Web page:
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Descartes First Meditations: Veridical Experiences

Paper Type: Free Essay Subject: Philosophy
Wordcount: 2349 words Published: 4th Aug 2021

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The question of whether or not one can know whether one is dreaming has become a staple of philosophical discussion since Descartes wrote The Meditations in the 1600s. Engaging in philosophy for the first time, this can seem a bizarre question. However, Descartes’ reasoning for doubting the certainty that one is not dreaming is compelling. For Descartes, our ability to perceive reality cannot be guaranteed, since our senses can deceive us (Descartes, 1986). Thus, over the course of the first two Meditations, Descartes concludes that the only thing he is certain of is that there is some being that is “I”. He concludes that this “I”, however, may only be a mind (Descartes, 1986).

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Descartes reasons that even our perception of our bodies is a product of intellect. Therefore, the only thing he feels certain of is that there is a mind doing the thinking. There are two separate questions that arise from this. Firstly, can I know that I am awake? Secondly, can I know that my belief that I am not locked “inside a dream” is not itself a dream? This second question evokes the plot to a sci-fi film, and elicits imagery of being “a brain in a vat”, where everything that one perceives is illusory. The “brain in a vat” is a modern re-imagining of the demon argument, produced by Descartes. The “brain in a vat” idea originates with Putnam; and, according to Brueckner, is inspired The Matrix films (Brueckner). It is this second idea which will be the main focus of this essay – Descartes’ “demon argument”, or the “mind in a vat” argument.

This extreme form of scepticism, where one is merely a “brain in a vat” is surprisingly difficult to rule out with absolute certainty. However, the implications of this may be less profound than they initially appear. The notion that we do not have a true perception of the external world, because our sensory perceptions are being manipulated by a demon or we are a “mind in a vat”, may not actually have practical implications for how we live in the world. However, the discussion about whether we can know for certainty that we are not dreaming is not purely abstract and esoteric. There is an element of this that does pertain to a wider issue than merely dreaming. For instance, as Skirry explains, Descartes supposes that an evil demon may be deceiving him, and so as long as this supposition remains in place, there is no hope of gaining any absolutely certain knowledge (Skirry). If one cannot be sure that one is not being deceived by a demon, then one can have no absolutely certain knowledge about anything. However, as I will argue in this essay, concerning ourselves with  whether we lack true knowledge, because we are being manipulated by a demon does not help us to find solutions to the issues in the world which we believe we are living in.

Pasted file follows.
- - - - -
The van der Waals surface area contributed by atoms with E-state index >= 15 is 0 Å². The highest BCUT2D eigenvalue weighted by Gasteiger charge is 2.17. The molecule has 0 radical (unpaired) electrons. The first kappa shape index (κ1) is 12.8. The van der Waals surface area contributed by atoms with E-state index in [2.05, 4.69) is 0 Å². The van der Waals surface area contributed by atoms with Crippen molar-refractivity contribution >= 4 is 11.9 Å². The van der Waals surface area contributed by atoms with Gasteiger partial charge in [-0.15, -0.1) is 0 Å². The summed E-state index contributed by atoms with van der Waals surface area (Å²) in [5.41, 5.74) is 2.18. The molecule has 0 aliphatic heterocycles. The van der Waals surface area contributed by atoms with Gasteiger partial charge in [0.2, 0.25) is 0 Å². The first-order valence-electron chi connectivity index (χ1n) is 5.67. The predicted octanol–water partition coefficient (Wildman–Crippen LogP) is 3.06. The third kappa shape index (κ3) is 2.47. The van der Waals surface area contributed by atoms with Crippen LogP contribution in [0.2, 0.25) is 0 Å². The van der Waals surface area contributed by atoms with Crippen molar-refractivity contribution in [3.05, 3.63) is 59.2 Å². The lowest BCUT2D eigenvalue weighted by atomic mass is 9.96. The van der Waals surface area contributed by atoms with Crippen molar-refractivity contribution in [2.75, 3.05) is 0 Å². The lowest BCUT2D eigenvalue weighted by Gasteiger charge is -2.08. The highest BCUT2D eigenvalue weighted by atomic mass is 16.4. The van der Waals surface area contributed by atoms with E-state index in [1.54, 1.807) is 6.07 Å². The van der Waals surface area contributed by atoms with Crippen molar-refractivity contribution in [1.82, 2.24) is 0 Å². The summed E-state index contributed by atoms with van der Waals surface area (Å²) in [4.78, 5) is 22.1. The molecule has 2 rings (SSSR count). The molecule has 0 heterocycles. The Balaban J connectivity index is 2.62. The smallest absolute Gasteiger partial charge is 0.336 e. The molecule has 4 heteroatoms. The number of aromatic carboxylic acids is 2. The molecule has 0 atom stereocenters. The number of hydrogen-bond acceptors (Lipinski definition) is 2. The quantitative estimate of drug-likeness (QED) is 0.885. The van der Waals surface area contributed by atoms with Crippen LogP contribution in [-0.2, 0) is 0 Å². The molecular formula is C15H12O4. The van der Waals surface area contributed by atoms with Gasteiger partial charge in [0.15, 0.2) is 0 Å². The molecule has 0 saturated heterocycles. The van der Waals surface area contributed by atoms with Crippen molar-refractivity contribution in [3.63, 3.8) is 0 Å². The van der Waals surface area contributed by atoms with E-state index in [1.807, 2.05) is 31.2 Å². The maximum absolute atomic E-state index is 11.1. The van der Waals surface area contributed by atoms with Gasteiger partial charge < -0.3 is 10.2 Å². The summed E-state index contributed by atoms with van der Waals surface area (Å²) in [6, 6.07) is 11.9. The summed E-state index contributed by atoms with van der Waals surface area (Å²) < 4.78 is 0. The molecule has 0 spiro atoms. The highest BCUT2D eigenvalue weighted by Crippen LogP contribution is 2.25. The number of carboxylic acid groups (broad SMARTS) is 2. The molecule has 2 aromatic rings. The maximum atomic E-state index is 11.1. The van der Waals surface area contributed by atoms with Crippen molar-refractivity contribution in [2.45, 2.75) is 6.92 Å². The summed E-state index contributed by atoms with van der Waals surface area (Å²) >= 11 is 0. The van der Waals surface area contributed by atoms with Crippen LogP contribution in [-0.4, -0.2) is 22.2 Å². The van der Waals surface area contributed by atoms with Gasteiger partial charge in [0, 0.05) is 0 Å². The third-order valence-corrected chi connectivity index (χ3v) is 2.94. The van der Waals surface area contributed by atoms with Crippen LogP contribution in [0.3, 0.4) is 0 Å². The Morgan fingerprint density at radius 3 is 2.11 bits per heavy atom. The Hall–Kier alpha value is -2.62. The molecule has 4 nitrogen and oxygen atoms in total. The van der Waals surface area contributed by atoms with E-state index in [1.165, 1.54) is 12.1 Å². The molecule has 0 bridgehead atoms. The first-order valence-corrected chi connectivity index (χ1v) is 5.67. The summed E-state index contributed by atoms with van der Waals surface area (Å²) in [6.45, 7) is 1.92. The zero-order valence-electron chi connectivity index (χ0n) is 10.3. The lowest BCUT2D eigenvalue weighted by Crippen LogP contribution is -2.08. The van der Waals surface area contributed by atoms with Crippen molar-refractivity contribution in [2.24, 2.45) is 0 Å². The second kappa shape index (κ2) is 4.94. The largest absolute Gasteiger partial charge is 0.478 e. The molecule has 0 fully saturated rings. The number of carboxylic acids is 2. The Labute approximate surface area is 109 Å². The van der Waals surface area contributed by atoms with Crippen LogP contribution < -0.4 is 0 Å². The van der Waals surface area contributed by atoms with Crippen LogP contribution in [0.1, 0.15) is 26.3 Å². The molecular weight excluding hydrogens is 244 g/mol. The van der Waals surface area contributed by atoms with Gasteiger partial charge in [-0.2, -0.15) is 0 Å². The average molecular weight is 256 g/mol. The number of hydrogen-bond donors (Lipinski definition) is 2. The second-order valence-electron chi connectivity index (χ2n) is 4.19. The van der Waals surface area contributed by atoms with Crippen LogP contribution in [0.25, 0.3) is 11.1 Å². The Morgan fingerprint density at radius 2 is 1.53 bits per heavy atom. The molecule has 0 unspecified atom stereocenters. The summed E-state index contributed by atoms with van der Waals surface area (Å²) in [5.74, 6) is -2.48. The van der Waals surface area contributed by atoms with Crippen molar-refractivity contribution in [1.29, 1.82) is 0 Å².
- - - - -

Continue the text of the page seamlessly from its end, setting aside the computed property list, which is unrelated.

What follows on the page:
The sceptical account for not knowing whether one is dreaming or not has two levels. First, our perception of what we are currently experiencing does not allow us to determine whether we are awake or dreaming. Dreams can have the same quality as waking experiences, and we can dream that we are awake. Therefore, the experience of being awake is not distinguishable from dreaming. Descartes provides the following example of this situation: “How often, asleep at night, am I convinced of just such familiar events – that I am here in my dressing-gown, sitting by the fire – when in fact I am lying undressed in bed!” (Descartes, 1986, p. 13). Given that in one’s dream, one’s perceptual experiences are not different from those when awake, it may be that I am dreaming that I am typing out this essay.

This sceptical consideration of the possibility of not having the knowledge that one is awake is not as profound or extreme as it first seems. It leaves intact the idea that there are two states: dreaming and awake. The problem is that when we think we are awake, we may be dreaming. It is, for this reason, that this essay will leave this discussion aside, and move on to the second level of scepticism explored by Descartes.

The second reason for doubting if we can know if we are dreaming takes scepticism to a deeper level. The sceptical account for doubting our ability to know if we are awake or if we are dreaming is summed-up by Blumenfeld and Blumenfeld as the problem of the possibility of being in a dream within a dream: